Smart Cities and the Weather

A study by the NCAR concluded that routine weather events have an impact on the economy of a country. And this impact equates annually to about 3.4% of the country’s GDP. This figure was obtained without including the impact of extreme weather events which cause disruption and damage. NCAR also suggested that agriculture and mining are most sensitive to weather impact with retail and utilities not far behind.

When we look at it closely, then many city systems are impacted by the weather in a similar way. Many systems are prone to this impact, including, sanitation, healthcare, policing, energy and water, transportation, and parks and recreation. When we also include the effects of extreme weather events, then the list also includes disaster forecasting, preparation, and response.

Smart cities are starting to understand this connection between weather and their goals. That is why smart cities initiatives are now interested in weather data-driven services. Smart cities initiatives are now working on the following,

  • Energy Field

Renewable energy yield, prediction of demand, outages due to storms, grid configuration and management, and demand-response management.

  • Water Systems

Management of irrigation activity, prediction of demand, control of tasks like water aging and blending, wastewater treatment, and chemical dosing.

  • Transportation

Adaptive traffic routing and controls, estimates of driving times, road safety, and fleet deposition and management.

  • Environmental Management

Prediction of air pollution (particulates, ozone, etc.) and water pollution (heavy metals, chemical waste, etc.)

  • Smart buildings

Inputs for free-air cooling and adaptive HVAC

  • Prediction and management of disruptions

Forecasting severe weather events that may lead to risky conditions and possible damage.

First, with smart cities, it is all about the IoT and the impact it has on the capabilities of weather forecasting. Satellite data is one component of this, but terrestrial data is a huge part too.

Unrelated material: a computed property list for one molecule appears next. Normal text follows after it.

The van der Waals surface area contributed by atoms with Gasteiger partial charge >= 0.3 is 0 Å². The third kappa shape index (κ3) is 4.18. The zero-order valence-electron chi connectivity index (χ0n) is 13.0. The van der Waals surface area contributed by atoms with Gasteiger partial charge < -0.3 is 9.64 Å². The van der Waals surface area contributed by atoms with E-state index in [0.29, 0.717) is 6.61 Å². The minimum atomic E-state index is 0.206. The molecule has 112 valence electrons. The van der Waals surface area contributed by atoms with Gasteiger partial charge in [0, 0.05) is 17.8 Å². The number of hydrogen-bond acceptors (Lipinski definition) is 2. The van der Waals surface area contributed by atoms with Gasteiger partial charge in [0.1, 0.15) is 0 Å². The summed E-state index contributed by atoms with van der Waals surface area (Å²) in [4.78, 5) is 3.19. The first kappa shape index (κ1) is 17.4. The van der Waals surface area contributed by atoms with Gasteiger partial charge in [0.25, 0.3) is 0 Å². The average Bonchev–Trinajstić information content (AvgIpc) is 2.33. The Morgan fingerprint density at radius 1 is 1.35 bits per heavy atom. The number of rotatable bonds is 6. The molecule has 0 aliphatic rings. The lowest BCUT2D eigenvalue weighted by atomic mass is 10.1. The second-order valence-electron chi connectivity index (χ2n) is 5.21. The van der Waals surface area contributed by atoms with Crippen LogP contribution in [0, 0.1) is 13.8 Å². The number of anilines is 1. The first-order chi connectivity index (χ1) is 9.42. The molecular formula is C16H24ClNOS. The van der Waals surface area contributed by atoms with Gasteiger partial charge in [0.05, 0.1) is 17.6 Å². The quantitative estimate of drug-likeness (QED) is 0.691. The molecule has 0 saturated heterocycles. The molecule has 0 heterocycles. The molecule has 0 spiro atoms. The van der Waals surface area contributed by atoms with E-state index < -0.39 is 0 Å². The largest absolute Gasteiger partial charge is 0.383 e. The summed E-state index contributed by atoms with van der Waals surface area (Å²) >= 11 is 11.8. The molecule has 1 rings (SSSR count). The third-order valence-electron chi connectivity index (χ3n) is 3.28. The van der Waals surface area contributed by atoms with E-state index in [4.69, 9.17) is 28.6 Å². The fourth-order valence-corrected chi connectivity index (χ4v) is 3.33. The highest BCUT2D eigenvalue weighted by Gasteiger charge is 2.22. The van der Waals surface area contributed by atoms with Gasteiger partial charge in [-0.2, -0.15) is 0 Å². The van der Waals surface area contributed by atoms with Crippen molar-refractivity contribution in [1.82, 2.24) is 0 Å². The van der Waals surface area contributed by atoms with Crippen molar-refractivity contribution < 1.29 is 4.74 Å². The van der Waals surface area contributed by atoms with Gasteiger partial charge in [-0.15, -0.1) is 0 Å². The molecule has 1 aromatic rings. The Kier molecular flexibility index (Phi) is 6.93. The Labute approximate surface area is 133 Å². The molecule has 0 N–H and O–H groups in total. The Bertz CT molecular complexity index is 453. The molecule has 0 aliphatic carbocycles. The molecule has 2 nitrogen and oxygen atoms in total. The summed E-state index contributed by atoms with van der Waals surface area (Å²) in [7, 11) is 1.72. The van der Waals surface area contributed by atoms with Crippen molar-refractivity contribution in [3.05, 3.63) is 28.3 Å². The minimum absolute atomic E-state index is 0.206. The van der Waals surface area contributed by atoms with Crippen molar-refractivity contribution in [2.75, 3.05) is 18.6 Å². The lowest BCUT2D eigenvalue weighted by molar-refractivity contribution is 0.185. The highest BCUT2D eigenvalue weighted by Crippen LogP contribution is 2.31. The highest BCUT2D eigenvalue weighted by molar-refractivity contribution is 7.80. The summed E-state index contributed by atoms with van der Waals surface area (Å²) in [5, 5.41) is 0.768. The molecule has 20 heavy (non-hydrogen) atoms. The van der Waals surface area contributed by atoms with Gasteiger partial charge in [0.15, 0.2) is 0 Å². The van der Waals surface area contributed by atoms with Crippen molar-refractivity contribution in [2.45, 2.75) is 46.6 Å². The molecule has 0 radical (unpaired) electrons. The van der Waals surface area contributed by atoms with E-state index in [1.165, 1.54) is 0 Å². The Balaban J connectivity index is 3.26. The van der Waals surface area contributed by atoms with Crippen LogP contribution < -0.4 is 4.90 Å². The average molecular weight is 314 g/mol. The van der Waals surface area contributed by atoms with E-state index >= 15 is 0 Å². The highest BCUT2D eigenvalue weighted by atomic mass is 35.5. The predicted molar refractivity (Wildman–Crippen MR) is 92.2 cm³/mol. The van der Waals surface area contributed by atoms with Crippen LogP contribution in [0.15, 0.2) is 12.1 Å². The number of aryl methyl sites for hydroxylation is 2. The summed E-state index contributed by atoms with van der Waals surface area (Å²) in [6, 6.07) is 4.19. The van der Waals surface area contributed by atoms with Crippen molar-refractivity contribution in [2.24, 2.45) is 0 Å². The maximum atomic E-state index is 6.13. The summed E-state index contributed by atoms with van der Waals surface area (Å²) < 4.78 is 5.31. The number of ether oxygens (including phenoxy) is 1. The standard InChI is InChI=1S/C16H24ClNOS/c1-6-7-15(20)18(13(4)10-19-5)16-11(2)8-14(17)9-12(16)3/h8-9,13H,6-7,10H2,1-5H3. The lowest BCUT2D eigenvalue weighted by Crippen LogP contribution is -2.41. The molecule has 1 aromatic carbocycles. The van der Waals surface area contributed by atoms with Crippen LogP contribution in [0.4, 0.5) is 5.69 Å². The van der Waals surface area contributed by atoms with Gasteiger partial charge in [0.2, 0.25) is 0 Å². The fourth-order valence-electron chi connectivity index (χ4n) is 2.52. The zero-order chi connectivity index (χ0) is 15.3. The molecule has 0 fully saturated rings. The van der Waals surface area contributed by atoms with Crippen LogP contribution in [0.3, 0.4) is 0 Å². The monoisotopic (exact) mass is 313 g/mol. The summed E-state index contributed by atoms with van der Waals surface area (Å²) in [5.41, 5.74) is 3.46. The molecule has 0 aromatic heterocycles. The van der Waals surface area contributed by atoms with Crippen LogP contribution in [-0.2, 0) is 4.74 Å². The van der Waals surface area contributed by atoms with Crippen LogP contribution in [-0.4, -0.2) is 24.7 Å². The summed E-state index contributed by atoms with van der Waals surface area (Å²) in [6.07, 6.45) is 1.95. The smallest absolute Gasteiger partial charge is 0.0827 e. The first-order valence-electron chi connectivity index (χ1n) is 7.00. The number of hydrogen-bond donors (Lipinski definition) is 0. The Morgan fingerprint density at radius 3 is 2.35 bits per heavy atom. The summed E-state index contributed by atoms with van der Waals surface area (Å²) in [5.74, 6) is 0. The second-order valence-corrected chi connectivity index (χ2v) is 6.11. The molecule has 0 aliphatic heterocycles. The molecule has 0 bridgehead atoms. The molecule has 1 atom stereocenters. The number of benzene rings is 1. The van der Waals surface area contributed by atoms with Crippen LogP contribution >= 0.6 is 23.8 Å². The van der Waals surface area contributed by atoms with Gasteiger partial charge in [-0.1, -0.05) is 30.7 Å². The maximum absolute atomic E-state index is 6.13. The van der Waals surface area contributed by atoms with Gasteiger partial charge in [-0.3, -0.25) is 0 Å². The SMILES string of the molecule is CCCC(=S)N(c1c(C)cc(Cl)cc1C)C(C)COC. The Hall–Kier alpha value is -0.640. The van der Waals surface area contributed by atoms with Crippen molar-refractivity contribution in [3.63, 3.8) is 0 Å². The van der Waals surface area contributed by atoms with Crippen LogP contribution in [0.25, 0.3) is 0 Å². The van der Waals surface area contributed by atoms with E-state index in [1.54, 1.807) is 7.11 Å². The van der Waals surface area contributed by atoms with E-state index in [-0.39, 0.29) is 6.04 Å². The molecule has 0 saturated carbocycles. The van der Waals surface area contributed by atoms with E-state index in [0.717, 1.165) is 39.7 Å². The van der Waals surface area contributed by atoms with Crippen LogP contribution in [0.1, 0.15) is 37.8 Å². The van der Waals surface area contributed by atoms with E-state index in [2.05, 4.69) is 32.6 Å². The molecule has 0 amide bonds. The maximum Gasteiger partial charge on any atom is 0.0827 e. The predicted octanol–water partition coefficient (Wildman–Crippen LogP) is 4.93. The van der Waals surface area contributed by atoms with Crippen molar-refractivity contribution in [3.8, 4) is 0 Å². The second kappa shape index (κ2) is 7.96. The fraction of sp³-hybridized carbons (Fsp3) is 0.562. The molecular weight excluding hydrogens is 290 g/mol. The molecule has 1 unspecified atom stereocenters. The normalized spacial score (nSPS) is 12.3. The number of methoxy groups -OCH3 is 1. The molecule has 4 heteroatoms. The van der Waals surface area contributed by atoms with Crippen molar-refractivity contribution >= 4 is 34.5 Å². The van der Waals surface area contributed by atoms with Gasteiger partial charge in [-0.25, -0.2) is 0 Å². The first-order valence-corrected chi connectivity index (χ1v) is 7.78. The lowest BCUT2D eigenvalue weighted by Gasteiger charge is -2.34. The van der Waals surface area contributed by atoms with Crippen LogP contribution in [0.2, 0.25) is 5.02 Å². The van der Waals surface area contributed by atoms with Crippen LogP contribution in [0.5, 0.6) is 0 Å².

Second, with smart cities, it is all about the ever-growing power of AI and analytics. Weather models have been among the major applications of supercomputing resources. Today, weather forecasting is taken to a whole other level of application and capability due to the ability to create high resolution or micro-forecasts. These abilities are further enhanced when combined with other data on traffic, vegetation, and topology.

Beijing has an AI-powered air pollution forecasting system. It can differentiate between pollution levels on a micro-scale. When it is combined with other data, then it becomes possible to predict the output from a solar installation or wind-farm many hours in advance.

Smart cities can benefit from these in the following ways,

  • Probabilistic snow forecasting can be combined with on-ground data which enables the smart city to assess the best location for stationing its snowplows.
  • Hyper-local temperature and humidity observations can enable a smart city to forecast the energy load from its own buildings, given their known performance and the available margin for demand response purposes.
  • Fog micro-forecasting can be linked-to accident data and for predicting the chances of traffic accidents by location. This will help in configuring variable speed limit signs and the hue of smart street lights to reduce glare.